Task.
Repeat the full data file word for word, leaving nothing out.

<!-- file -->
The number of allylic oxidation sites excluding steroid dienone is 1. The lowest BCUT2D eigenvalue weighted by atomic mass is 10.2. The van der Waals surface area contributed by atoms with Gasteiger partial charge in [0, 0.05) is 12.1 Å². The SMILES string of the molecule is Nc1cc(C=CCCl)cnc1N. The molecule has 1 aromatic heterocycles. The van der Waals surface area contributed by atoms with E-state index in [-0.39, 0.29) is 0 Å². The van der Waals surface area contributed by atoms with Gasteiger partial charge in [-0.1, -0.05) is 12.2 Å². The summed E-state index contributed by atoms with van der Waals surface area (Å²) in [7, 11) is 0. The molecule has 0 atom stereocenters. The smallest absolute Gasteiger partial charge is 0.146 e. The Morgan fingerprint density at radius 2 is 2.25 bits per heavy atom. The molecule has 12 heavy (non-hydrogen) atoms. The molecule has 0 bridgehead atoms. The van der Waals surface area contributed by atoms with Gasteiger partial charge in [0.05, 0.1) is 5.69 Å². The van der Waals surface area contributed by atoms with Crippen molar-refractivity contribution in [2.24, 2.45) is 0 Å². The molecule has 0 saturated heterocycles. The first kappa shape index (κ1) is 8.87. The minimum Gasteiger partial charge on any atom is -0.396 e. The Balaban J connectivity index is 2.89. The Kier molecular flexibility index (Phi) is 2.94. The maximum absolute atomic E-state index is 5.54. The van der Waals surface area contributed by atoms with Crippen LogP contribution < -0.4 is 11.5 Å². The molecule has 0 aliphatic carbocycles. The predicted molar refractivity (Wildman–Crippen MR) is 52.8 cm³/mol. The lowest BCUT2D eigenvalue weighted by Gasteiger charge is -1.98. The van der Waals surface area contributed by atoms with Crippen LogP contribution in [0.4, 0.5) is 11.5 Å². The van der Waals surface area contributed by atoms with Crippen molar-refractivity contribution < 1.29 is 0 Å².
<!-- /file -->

The number of allylic oxidation sites excluding steroid dienone is 1. The lowest BCUT2D eigenvalue weighted by atomic mass is 10.2. The van der Waals surface area contributed by atoms with Gasteiger partial charge in [0, 0.05) is 12.1 Å². The SMILES string of the molecule is Nc1cc(C=CCCl)cnc1N. The molecule has 1 aromatic heterocycles. The van der Waals surface area contributed by atoms with E-state index in [-0.39, 0.29) is 0 Å². The van der Waals surface area contributed by atoms with Gasteiger partial charge in [-0.1, -0.05) is 12.2 Å². The summed E-state index contributed by atoms with van der Waals surface area (Å²) in [7, 11) is 0. The molecule has 0 atom stereocenters. The smallest absolute Gasteiger partial charge is 0.146 e. The Morgan fingerprint density at radius 2 is 2.25 bits per heavy atom. The molecule has 12 heavy (non-hydrogen) atoms. The molecule has 0 bridgehead atoms. The van der Waals surface area contributed by atoms with Gasteiger partial charge in [0.05, 0.1) is 5.69 Å². The van der Waals surface area contributed by atoms with Crippen molar-refractivity contribution in [2.24, 2.45) is 0 Å². The molecule has 0 saturated heterocycles. The first kappa shape index (κ1) is 8.87. The minimum Gasteiger partial charge on any atom is -0.396 e. The Balaban J connectivity index is 2.89. The Kier molecular flexibility index (Phi) is 2.94. The maximum absolute atomic E-state index is 5.54. The van der Waals surface area contributed by atoms with Crippen LogP contribution < -0.4 is 11.5 Å². The molecule has 0 aliphatic carbocycles. The predicted molar refractivity (Wildman–Crippen MR) is 52.8 cm³/mol. The lowest BCUT2D eigenvalue weighted by Gasteiger charge is -1.98. The van der Waals surface area contributed by atoms with Crippen LogP contribution in [0.4, 0.5) is 11.5 Å². The van der Waals surface area contributed by atoms with Crippen molar-refractivity contribution < 1.29 is 0 Å².